Correction: This story was updated to reflect that Health Department officials said Tuesday that they embargoed frozen raw scallops from Koha Oriental Foods, which had supplied them to Genki Sushi restaurants on Oahu and Kauai. The department also halted distribution of the same product by True World Foods before the company started to supply the scallops to Genki Sushi restaurants on Maui and Hawaii island. No hepatitis A cases have been tied to the True World shipments. An earlier version of this story and in Tuesday’s print edition incorrectly reported that Genki Sushi received the tainted scallops through True World Foods, based on initial information from the health department.
The state Department of Health ordered the immediate, temporary closure of all Genki Sushi Restaurants on Oahu and Kauai on Monday after determining that the recent hepatitis A outbreak on Oahu was likely due to imported frozen scallops served raw at Genki locations on both islands.
There are 10 Genki Sushi restaurants on Oahu and one on Kauai.
DOH spokeswoman Janice Okubo said the link to scallops served at the restaurants came from an intensive epidemiological investigation.
The final determination that the scallops were the “likely source” came Monday afternoon.
“We moved (to close the restaurants) pretty quickly after that,” Okubo said by telephone.
The Health Department said Tuesday that they had embargoed frozen raw scallops from Koha Oriental Foods, which had supplied them to Genki Sushi restaurants on Oahu and Kauai. The department has also halted distribution of the same product by True World Foods before the company started supplying the scallops to Genki Sushi restaurants on Maui and Hawaii island. They said no hepatitis A cases have been tied to the True World Foods’ scallops and that all the scallops will be destroyed.
Genki representatives were unavailable for comment Monday.
There have been 168 confirmed cases of hepatitis A in the state dating back to June.
According to the department’s Disease Outbreak Control Division, all the cases have been in adults, with 46 of them requiring hospitalization.
The majority of confirmed cases have been on Oahu.
Eight individuals who came down with the disease live on the islands of Hawaii, Kauai and Maui, while one visitor has returned to the mainland.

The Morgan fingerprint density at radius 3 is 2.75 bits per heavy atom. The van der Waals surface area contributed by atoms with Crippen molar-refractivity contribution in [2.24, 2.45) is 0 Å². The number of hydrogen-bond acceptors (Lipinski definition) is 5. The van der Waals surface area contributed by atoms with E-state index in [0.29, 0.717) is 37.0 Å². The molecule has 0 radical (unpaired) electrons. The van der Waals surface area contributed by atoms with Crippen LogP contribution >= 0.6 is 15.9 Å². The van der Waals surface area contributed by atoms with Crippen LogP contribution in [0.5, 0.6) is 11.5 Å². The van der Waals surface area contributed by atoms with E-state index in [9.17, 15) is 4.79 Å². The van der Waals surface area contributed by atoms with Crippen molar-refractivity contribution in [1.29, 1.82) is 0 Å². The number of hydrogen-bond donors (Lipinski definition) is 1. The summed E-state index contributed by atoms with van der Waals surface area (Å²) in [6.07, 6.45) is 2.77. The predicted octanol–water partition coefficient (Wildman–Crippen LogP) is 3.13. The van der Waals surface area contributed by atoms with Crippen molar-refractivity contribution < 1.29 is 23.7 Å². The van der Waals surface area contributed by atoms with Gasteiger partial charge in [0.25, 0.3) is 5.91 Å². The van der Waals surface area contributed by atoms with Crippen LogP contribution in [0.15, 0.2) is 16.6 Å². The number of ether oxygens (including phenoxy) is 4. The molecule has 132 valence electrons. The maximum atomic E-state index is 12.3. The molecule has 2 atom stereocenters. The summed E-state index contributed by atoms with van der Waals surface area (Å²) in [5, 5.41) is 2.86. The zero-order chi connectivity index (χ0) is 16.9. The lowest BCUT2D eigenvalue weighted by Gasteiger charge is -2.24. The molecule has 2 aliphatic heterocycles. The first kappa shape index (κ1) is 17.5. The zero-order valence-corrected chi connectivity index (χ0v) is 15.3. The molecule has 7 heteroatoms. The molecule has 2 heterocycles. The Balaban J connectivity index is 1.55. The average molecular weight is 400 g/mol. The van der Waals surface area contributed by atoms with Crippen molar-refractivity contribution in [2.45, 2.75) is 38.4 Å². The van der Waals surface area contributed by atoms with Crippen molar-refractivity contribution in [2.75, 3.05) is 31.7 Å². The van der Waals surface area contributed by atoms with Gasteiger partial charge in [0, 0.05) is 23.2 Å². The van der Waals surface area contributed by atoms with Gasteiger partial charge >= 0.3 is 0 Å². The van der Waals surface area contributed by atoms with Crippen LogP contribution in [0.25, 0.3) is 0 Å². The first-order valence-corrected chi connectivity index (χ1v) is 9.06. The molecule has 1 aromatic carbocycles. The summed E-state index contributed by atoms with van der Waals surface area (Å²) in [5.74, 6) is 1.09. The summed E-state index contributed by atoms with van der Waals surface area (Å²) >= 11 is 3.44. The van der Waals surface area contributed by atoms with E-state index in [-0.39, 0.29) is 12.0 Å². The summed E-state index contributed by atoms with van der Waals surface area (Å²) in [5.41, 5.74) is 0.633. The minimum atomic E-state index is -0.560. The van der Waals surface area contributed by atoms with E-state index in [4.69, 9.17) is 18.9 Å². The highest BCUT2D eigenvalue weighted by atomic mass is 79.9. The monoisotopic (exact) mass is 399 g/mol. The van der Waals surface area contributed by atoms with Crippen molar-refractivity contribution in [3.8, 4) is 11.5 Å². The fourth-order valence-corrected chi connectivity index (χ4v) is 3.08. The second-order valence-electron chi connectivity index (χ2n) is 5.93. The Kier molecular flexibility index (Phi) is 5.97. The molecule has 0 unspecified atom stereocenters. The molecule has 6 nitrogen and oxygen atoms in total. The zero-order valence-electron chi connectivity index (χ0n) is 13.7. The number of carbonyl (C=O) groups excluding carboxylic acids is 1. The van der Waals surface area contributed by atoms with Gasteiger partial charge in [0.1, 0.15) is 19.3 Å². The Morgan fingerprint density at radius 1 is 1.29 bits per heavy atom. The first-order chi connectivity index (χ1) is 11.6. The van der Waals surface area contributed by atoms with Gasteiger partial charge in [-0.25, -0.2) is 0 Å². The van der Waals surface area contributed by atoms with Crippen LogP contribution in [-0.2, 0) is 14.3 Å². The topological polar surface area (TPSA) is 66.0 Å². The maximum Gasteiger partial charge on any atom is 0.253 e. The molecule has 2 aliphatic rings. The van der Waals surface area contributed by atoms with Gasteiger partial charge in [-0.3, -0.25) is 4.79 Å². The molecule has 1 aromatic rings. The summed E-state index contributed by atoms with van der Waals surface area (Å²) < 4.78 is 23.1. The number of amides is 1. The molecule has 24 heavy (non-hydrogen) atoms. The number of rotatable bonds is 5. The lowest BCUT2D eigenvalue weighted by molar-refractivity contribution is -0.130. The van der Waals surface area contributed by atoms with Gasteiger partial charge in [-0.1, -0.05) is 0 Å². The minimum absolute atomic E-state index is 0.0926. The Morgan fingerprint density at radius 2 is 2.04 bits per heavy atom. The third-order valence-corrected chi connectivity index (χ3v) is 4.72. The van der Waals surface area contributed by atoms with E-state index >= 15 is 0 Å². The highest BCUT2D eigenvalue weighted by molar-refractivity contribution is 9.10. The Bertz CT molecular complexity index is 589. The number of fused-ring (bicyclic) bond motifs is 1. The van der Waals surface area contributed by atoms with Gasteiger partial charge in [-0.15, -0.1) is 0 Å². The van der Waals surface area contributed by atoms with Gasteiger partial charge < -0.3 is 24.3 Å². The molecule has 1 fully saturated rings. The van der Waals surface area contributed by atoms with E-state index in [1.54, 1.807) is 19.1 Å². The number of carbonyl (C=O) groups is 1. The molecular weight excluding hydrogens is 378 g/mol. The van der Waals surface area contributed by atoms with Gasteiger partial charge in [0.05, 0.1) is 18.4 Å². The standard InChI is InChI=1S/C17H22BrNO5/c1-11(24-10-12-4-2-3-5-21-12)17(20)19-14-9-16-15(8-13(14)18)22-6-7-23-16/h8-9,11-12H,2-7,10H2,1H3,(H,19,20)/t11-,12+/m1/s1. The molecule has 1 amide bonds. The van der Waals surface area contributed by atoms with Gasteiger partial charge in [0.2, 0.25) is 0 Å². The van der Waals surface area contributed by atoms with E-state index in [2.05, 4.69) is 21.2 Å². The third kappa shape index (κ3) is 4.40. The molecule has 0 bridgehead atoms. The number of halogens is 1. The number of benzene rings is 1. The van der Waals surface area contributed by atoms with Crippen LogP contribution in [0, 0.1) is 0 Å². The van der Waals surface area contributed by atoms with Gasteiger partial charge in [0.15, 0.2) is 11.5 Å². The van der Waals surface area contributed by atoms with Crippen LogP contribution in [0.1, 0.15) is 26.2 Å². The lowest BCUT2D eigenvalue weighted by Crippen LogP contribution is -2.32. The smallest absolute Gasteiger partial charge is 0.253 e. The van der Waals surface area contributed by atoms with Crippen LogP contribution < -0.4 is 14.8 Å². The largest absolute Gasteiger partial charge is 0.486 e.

The onset of illness for individual cases has ranged between June 12 and Aug. 1.
Brant Mauk, 31, of Pearl City was hospitalized in July after contracting hepatitis A.
Prior to his illness, Mauk frequented Genki Sushi, where he usually ordered scallops.
“I am happy that the source was found so that we can stop the spread of hepatitis A and implement new procedures to prevent this type of outbreak (from) happening again,” Mauk said.
The DOH has been assisted in its investigation by a team from the U.S. Centers for Disease Control and Prevention, who arrived in Honolulu on Aug. 7.
State health officials have also been working with the U.S. Department of Agriculture to identify problems with food products elsewhere and to examine distributors and food establishments locally that might have received the suspected products.
The DOH previously said that identifying the source of infection was particularly challenging because of the long incubation period of the disease and the difficulty patients have in accurately recalling the foods consumed and locations visited during the period when infection could have taken place.
In an effort to prevent the potential spread of the disease, the DOH has been identifying eating establishments that have an employee diagnosed with hepatitis A.
Genki Sushi was not one of the nine business previously identified.
Hepatitis A is a viral ailment affecting the liver that comes from consuming contaminated fruits, vegetables or other foods, or raw shellfish harvested from contaminated water. The symptoms, which can appear weeks after exposure, include fatigue, nausea and vomiting, abdominal pain, loss of appetite, a low-grade fever, dark urine, joint pain and jaundice — a yellowing of the skin and eyes.